"We had this amazing visual effects supervisor called Tom Wood, who worked out of MPC in London. The VFX are really wonderful in it, I think they belong to much higher budgeted film. I’m very proud of the work they did."

Danny Boyle, Director.

"It’s impossible to see where reality ends and computer graphics begins and, as it was our understanding the fire was one of the last great CG hurdles, we can consider that one clearly leapt."

Olly Richards, Empire Magazine.

"The awesome CG Solar designs (by The Moving Picture Company) make this compulsion (…by the characters to view the sun) quite understandable, we too sit gazing at the playing light, fascinated and at its mercy."

Ben Walters, Time Out Magazine.

Danny Boyle directed the feature film ‘Sunshine.’ Scripted by Alex Garland and produced by DNA Films and Fox Searchlight, the feature goes on general European release from April 5th 2007. The stunning visual effects work, a total of 750 shots, was carried out by MPC (The Moving Picture Company) and involved conceptualising and creating the surface of the Sun and the realisation of two enormous spaceships including mile wide sun shields. A DigitaI Intermediate grade was applied to enhance the mood of the production.

“It is the year 2057, the Sun is dying and mankind faces extinction. Earth’s last hope lies with the Icarus II, a spacecraft with a crew of eight men and women led by Captain Kaneda. Their mission: to deliver a nuclear device designed to reignite our fading sun.

Deep into their voyage, out of radio contact with Earth, the crew hear a distress beacon from the Icarus I, which disappeared on the same mission seven years earlier. A terrible accident throws their mission into jeopardy and soon the crew find themselves fighting not only for their lives and their sanity, but for the future of us all...”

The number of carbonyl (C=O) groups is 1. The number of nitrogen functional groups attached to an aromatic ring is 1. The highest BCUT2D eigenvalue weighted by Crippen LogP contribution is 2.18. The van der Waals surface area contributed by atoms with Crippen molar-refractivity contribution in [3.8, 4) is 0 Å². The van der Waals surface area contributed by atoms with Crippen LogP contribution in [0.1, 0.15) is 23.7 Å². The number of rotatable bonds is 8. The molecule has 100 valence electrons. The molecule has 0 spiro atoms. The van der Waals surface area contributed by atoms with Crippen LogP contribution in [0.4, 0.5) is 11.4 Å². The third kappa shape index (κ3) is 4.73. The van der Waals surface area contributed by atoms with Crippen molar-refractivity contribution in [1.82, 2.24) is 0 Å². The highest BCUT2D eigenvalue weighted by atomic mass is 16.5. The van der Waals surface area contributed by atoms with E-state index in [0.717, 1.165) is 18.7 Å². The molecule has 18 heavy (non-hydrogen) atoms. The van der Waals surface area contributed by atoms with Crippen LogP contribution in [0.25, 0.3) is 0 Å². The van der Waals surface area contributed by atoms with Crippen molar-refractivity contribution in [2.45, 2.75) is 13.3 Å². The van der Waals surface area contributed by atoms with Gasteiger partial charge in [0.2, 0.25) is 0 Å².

MPC’s VFX team was tasked with building the Icarus I and the hero Icarus II spaceships over a short six months. In order to achieve this most efficiently, the team split the work between a number of people who each concentrated on modelling 75 individual modules that make up the Icarus II. The concept of a realistic ship being assembled in Earth’s orbit came from the Production Designer, Mark Tildesley, but the individual module designs were created by the VFX crew.

In the movie, the ship is not seen in direct sunlight, this presented an unprecedented and unique challenge to the lighting team. With the Living Section in the shadow of the shield they needed to to create an oppressive, claustrophobic feel to the infinite space around it. The shield itself measured 1 mile in diameter and was covered by individually operated 2 x 5 metre gold panels. To ensure their movement was appropriate for the action taking place, the animation team used MPC’s Giggle software to help generate the shield from 130,000 individual tile elements.

The second of MPC’s major tasks was conceptualizing the sun, the artists used NASA observations as reference. These are, at closest, 50 thousand miles across an image. However, in the movie the action takes place much more closely that that, so a period of creative exploration was required to conceive the final design. NASA images depicting the turbulent Sun captured at various wavelengths of light, gamma, x-ray and extreme ultra-violet, were used as reference for the visible Sun.

The close up Sun is an immense environment where everything was deliberately extremely chaotic and disorientating. The crew used Maya fluid systems to generate thick clouds and rigid body simulations to shatter the payload towards the end of the movie. Atmospheric particle elements burn holes in the payload and create contrails which help give a sense of speed during the descent. Extensive use of matte paintings incorporate large detailed vistas. The distant Sun was made up from many layers of surface movement with many small explosions and eruptions. To make it accessible and familiar to the audience, the cg version also contains many of the familiar elements found in the real sun, again sourced as reference from NASA archives.

The movie stars Cillian Murphy, Michelle Yeo, Chris Evans and Rose Byrne.




Danny Boyle


Twentieth Century Fox Film Corporation

MPC VFX Supervisor

Tom Wood